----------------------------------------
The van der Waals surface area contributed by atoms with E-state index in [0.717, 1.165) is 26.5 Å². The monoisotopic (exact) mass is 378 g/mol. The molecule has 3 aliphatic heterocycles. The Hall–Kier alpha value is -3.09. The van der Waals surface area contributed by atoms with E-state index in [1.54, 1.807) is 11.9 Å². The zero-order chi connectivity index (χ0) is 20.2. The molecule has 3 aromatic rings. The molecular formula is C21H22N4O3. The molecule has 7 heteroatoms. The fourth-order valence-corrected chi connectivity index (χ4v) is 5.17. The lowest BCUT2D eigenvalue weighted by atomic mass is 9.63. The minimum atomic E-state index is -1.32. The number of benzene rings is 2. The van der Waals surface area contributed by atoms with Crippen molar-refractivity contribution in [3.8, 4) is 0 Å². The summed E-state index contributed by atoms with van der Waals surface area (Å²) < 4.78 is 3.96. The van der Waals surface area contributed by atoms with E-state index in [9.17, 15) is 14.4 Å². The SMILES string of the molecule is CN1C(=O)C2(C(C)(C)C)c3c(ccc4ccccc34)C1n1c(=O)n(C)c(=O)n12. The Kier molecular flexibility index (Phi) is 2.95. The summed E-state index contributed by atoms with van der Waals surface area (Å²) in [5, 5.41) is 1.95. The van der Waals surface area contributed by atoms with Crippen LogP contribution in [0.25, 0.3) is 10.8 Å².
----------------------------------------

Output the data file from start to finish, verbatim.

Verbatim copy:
The van der Waals surface area contributed by atoms with E-state index in [0.717, 1.165) is 26.5 Å². The monoisotopic (exact) mass is 378 g/mol. The molecule has 3 aliphatic heterocycles. The Hall–Kier alpha value is -3.09. The van der Waals surface area contributed by atoms with E-state index in [1.54, 1.807) is 11.9 Å². The zero-order chi connectivity index (χ0) is 20.2. The molecule has 3 aromatic rings. The molecular formula is C21H22N4O3. The molecule has 7 heteroatoms. The fourth-order valence-corrected chi connectivity index (χ4v) is 5.17. The lowest BCUT2D eigenvalue weighted by atomic mass is 9.63. The minimum atomic E-state index is -1.32. The number of benzene rings is 2. The van der Waals surface area contributed by atoms with Crippen molar-refractivity contribution in [3.8, 4) is 0 Å². The summed E-state index contributed by atoms with van der Waals surface area (Å²) < 4.78 is 3.96. The van der Waals surface area contributed by atoms with E-state index in [9.17, 15) is 14.4 Å². The SMILES string of the molecule is CN1C(=O)C2(C(C)(C)C)c3c(ccc4ccccc34)C1n1c(=O)n(C)c(=O)n12. The Kier molecular flexibility index (Phi) is 2.95. The summed E-state index contributed by atoms with van der Waals surface area (Å²) in [5, 5.41) is 1.95. The van der Waals surface area contributed by atoms with Crippen LogP contribution in [0.25, 0.3) is 10.8 Å².